J Med Cases
Journal of Medical Cases, ISSN 1923-4155 print, 1923-4163 online, Open Access
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Case Report

Volume 4, Number 11, November 2013, pages 762-764

The Malone Stoma With Antegrade Colonic Enemas for Chronic Constipation in Adults

Ganesh R. Deshmukha, c, Raymond Lairdb

aDepartment of Colon and Rectal Surgery, Oakwood Medical Center, Dearborn, MI, USA
bDepartment of Medical Education, Henry Ford Wyandotte Hospital, Wyandotte, MI, USA
cCorresponding author: Ganesh R. Deshmukh, 3106 South Wayne Road, Wayne, MI 48184, USA

Manuscript accepted for publication September 6, 2013
Short title: Malone Stoma With Antegrade Colonic Enemas
doi: https://doi.org/10.4021/jmc1524e


The Malone stoma with antegrade colonic enemas (MACE) is a procedure predominantly described in the European literature for treatment of chronic constipation refractory to medical management. Chronic constipation may be secondary to colonic or rectal inertia, or a condition known as pelvic floor dysfunction. We describe a case of a 22-year-old female with chronic constipation secondary to severe rectal and colonic inertia. She had an unexpected congenital anatomic anomaly discovered intra-operatively which made a restorative proctocolectomy impossible. The MACE procedure was performed after an initial proctectomy with coloanal anastomosis, and the patient has now lived free of constipation for 6 years with an acceptable bowel regimen.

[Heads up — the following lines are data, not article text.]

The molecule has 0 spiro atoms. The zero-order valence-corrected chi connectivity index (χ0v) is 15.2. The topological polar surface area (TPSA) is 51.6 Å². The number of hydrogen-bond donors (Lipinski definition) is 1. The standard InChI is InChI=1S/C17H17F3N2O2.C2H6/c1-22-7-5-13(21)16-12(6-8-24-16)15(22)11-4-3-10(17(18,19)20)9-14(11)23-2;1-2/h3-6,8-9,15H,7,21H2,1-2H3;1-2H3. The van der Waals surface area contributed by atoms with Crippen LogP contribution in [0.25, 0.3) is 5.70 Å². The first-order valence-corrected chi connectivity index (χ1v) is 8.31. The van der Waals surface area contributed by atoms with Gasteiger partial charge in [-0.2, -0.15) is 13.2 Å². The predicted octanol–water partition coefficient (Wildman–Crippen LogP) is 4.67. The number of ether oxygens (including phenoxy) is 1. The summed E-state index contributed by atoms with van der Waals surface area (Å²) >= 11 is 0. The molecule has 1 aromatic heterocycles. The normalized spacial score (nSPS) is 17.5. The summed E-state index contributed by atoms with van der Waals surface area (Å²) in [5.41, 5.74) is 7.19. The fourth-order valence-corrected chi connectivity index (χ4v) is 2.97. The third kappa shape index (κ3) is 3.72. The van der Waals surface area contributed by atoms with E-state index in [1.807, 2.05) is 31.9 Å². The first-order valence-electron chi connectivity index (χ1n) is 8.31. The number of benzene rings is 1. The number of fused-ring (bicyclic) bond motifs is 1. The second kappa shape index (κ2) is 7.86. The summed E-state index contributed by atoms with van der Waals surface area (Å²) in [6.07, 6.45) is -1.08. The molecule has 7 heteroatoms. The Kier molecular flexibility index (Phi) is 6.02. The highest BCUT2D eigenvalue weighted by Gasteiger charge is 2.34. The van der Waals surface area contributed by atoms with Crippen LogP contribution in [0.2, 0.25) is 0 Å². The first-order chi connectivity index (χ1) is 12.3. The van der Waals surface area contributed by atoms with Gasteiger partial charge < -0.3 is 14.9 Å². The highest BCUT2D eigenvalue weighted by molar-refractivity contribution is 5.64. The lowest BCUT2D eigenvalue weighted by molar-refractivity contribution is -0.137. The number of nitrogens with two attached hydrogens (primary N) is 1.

Keywords: Malone stoma; Chronic constipation; Antegrade colonic enema


Chronic constipation refractory to medical management is a life altering condition. There are several surgical options to consider that have been well described in the United States, such as a total or segmental colectomy [1]. Morbidities and mortalities are associated with these invasive procedures. European literature describes a minimally invasive procedure that has been successfully used to treat children and adults with chronic constipation called the Malone stoma with antegrade colonic enemas [2, 3]. Here we present a case where a laparoscopic Malone stoma with antegrade colonic enemas has resolved the patient’s chronic constipation.

Case Report▴Top 

L. K. is a 22-year-old African American female who presented with chronic constipation and recurrent fecal impaction for several years. Her past medical history, surgical history and social history were unremarkable. She was scheduled for a colonoscopy. Under sedation, fecal material in the rectum was palpable as a large abdominal mass extending to the level of the umbilicus. The patient was disimpacted and required hospitalization for further treatment. A gastrografin enema and computed tomography (CT) scan were normal except for a large dilated atonic rectum.

Further outpatient workup included a colonic transit study, defecating proctogram, and anal manometry. On the colonic transit study, all 24 markers were identified in the descending colon on day 5, consistent with abnormal hindgut transit. The patient was unable to evacuate on the defecating proctogram. Anal manometry showed normal sphincter function, but reproducing a rectoanal inhibitory reflex was difficult due to the megarectum. The patient remained on a bowel regimen of 17 g of polyethylene glycol daily for two months. She had another episode of severe impaction requiring bimanual disimpaction under anesthesia. An anal myectomy was done. Ganglion cells were present throughout the specimen, which ruled out Hirschsprung’s disease.